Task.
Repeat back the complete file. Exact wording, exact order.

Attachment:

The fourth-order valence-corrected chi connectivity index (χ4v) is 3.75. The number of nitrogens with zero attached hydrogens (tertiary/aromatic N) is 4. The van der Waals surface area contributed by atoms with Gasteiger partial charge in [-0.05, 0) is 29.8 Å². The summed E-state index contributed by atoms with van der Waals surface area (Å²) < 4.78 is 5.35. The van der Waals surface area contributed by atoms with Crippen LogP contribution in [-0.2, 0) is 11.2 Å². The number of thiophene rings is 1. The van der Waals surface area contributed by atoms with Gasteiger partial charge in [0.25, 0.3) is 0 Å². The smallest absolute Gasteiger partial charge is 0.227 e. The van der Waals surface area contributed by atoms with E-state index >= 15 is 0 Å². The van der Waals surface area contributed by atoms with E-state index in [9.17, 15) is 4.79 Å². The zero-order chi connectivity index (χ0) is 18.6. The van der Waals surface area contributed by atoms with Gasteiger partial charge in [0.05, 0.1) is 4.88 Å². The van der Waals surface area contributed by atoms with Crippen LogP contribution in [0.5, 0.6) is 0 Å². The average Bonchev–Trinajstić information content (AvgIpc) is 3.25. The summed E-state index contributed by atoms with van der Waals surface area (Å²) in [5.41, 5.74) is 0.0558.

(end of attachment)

The fourth-order valence-corrected chi connectivity index (χ4v) is 3.75. The number of nitrogens with zero attached hydrogens (tertiary/aromatic N) is 4. The van der Waals surface area contributed by atoms with Gasteiger partial charge in [-0.05, 0) is 29.8 Å². The summed E-state index contributed by atoms with van der Waals surface area (Å²) < 4.78 is 5.35. The van der Waals surface area contributed by atoms with Crippen LogP contribution in [-0.2, 0) is 11.2 Å². The number of thiophene rings is 1. The van der Waals surface area contributed by atoms with Gasteiger partial charge in [0.25, 0.3) is 0 Å². The smallest absolute Gasteiger partial charge is 0.227 e. The van der Waals surface area contributed by atoms with E-state index >= 15 is 0 Å². The van der Waals surface area contributed by atoms with E-state index in [9.17, 15) is 4.79 Å². The zero-order chi connectivity index (χ0) is 18.6. The van der Waals surface area contributed by atoms with Gasteiger partial charge in [0.05, 0.1) is 4.88 Å². The van der Waals surface area contributed by atoms with Crippen LogP contribution in [0.5, 0.6) is 0 Å². The average Bonchev–Trinajstić information content (AvgIpc) is 3.25. The summed E-state index contributed by atoms with van der Waals surface area (Å²) in [5.41, 5.74) is 0.0558.